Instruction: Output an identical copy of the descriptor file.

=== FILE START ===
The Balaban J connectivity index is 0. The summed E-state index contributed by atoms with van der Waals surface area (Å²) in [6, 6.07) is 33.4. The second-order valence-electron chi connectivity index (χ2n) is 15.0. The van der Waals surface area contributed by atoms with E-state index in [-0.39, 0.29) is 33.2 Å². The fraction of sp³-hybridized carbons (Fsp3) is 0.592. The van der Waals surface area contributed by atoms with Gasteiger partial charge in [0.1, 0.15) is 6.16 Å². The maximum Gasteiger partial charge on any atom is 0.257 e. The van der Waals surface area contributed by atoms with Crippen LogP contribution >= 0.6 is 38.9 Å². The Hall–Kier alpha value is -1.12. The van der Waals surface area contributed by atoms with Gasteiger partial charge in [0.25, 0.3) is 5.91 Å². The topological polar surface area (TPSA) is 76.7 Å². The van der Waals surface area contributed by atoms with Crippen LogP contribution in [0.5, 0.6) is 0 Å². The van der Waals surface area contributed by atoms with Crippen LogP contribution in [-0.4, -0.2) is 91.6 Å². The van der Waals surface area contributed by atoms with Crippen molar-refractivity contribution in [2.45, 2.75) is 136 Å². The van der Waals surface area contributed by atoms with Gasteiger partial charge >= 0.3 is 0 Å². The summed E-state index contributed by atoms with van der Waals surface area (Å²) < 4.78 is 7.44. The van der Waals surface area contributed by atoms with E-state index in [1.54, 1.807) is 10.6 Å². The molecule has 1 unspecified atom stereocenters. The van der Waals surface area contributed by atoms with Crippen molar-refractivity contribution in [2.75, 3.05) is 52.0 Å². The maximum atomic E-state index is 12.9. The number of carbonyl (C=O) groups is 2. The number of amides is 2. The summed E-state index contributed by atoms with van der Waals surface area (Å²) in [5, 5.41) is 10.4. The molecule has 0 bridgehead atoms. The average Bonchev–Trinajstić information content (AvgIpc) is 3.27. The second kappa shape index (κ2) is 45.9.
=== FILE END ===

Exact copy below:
The Balaban J connectivity index is 0. The summed E-state index contributed by atoms with van der Waals surface area (Å²) in [6, 6.07) is 33.4. The second-order valence-electron chi connectivity index (χ2n) is 15.0. The van der Waals surface area contributed by atoms with E-state index in [-0.39, 0.29) is 33.2 Å². The fraction of sp³-hybridized carbons (Fsp3) is 0.592. The van der Waals surface area contributed by atoms with Gasteiger partial charge in [0.1, 0.15) is 6.16 Å². The maximum Gasteiger partial charge on any atom is 0.257 e. The van der Waals surface area contributed by atoms with Crippen LogP contribution >= 0.6 is 38.9 Å². The Hall–Kier alpha value is -1.12. The van der Waals surface area contributed by atoms with Gasteiger partial charge in [0.25, 0.3) is 5.91 Å². The topological polar surface area (TPSA) is 76.7 Å². The van der Waals surface area contributed by atoms with Crippen LogP contribution in [0.5, 0.6) is 0 Å². The van der Waals surface area contributed by atoms with Crippen LogP contribution in [-0.4, -0.2) is 91.6 Å². The van der Waals surface area contributed by atoms with Crippen molar-refractivity contribution in [2.45, 2.75) is 136 Å². The van der Waals surface area contributed by atoms with Gasteiger partial charge >= 0.3 is 0 Å². The summed E-state index contributed by atoms with van der Waals surface area (Å²) < 4.78 is 7.44. The van der Waals surface area contributed by atoms with E-state index in [1.54, 1.807) is 10.6 Å². The molecule has 1 unspecified atom stereocenters. The van der Waals surface area contributed by atoms with Crippen molar-refractivity contribution in [2.75, 3.05) is 52.0 Å². The maximum atomic E-state index is 12.9. The number of carbonyl (C=O) groups is 2. The number of amides is 2. The summed E-state index contributed by atoms with van der Waals surface area (Å²) in [5, 5.41) is 10.4. The molecule has 0 bridgehead atoms. The average Bonchev–Trinajstić information content (AvgIpc) is 3.27. The second kappa shape index (κ2) is 45.9.